Circumcision is the cutting asunder of the foreskin. The cutting away of the useless flesh signified the putting away of the old life when a person, by faith, believes in Jesus as the Son of God and receives the Holy Spirit. This is called circumcision of the heart. “And you are complete in Him, who is the head of all principality and power. In Him you were also circumcised with the circumcision made without hands, by putting off the body of [the sins of] the flesh, by the circumcision of Christ.” (Col. 2:10-11) It is the circumcision of Christ that signifies an heir to the covenant. The circumcision of the flesh avails nothing at all, for if one is in Christ he is heir to all the promises including the inheritance of the promised land.

For all the land which you see I give to you and your seed forever.” The Apostle Paul gives insight to the word “seed” used here in this promise to Abraham: “Now to Abraham and his Seed were the promises made. He does not say, “And to seeds,” as of many, but as of one, “And to your Seed,” who is Christ.” (Gal. 3:16) Christ is the recipient of the blessings promised to Abraham and through Christ many are made heirs – “I will make your seed as the dust of the earth.

He came to His own, and His own did not receive Him. But as many as received Him, to them He gave the right to become children of God, to those who believe in His name: who were born, not of blood, nor of the will of the flesh, nor of the will of man, but of God.” (John 1: 11-13)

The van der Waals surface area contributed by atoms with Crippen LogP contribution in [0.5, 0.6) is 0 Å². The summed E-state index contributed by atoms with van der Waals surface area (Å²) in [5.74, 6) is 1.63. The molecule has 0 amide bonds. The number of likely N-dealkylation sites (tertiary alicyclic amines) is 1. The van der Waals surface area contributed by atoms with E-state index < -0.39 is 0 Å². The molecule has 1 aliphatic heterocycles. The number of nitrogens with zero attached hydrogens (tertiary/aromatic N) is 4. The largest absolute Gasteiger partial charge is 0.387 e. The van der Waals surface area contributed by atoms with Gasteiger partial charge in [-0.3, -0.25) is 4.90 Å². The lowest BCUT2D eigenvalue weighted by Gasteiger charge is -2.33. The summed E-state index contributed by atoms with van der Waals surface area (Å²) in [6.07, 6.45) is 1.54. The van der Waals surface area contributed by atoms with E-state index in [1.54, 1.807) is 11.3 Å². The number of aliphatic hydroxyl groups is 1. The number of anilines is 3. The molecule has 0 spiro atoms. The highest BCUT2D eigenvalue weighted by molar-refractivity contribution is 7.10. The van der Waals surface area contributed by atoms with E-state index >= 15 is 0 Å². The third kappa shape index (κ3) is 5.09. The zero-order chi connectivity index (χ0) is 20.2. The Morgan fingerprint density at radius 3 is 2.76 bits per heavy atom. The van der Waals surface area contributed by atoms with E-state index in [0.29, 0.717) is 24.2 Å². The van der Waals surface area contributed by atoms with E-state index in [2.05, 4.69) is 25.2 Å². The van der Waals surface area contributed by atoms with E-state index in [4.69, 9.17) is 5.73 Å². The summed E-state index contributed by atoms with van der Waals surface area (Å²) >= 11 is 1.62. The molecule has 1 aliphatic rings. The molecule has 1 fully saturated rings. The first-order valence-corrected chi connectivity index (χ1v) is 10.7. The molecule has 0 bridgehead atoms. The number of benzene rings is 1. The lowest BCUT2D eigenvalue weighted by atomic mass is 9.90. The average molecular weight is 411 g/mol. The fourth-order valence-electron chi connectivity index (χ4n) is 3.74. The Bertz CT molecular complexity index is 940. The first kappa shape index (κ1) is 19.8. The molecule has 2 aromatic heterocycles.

By the Jews rejection, the love of God was manifest through Christ to all men. The temple, a model of the heavenly dwelling place of God, was destroyed and a new temple erected. Justified by His blood, sanctified by His love, those who hold the testimony of Jesus Christ are the dwelling place of God; His temple.

Having no knowledge of God, the nations had no part with God; but through Christ those who were far from Him are drawn near to Him and become His children. Having only known life in the flesh, the Gentiles were under wrath. But God in His mercy and great love, loved us even when we were dead in our sins and saved us through Christ.

Through faith what becomes apparent to others is that we are the workmanship of God, created in Christ unto good works – you will know us by our fruits. If the Spirit of Christ is in you, you will bear spiritual fruit.

Now if anyone does not have the Spirit of Christ, he is not His. And if Christ is in you, the body is dead because of sin, but the Spirit is life because of righteousness. But if the Spirit of Him who raised Jesus from the dead dwells in you, He who raised Christ from the dead will also give life to your mortal bodies through His Spirit who dwells in you. Therefore, brethren, we are debtors–not to the flesh, to live according to the flesh. For if you live according to the flesh you will die; but if by the Spirit you put to death the deeds of the body, you will live. For as many as are led by the Spirit of God, these are sons of God.” (Rom 8:9-14)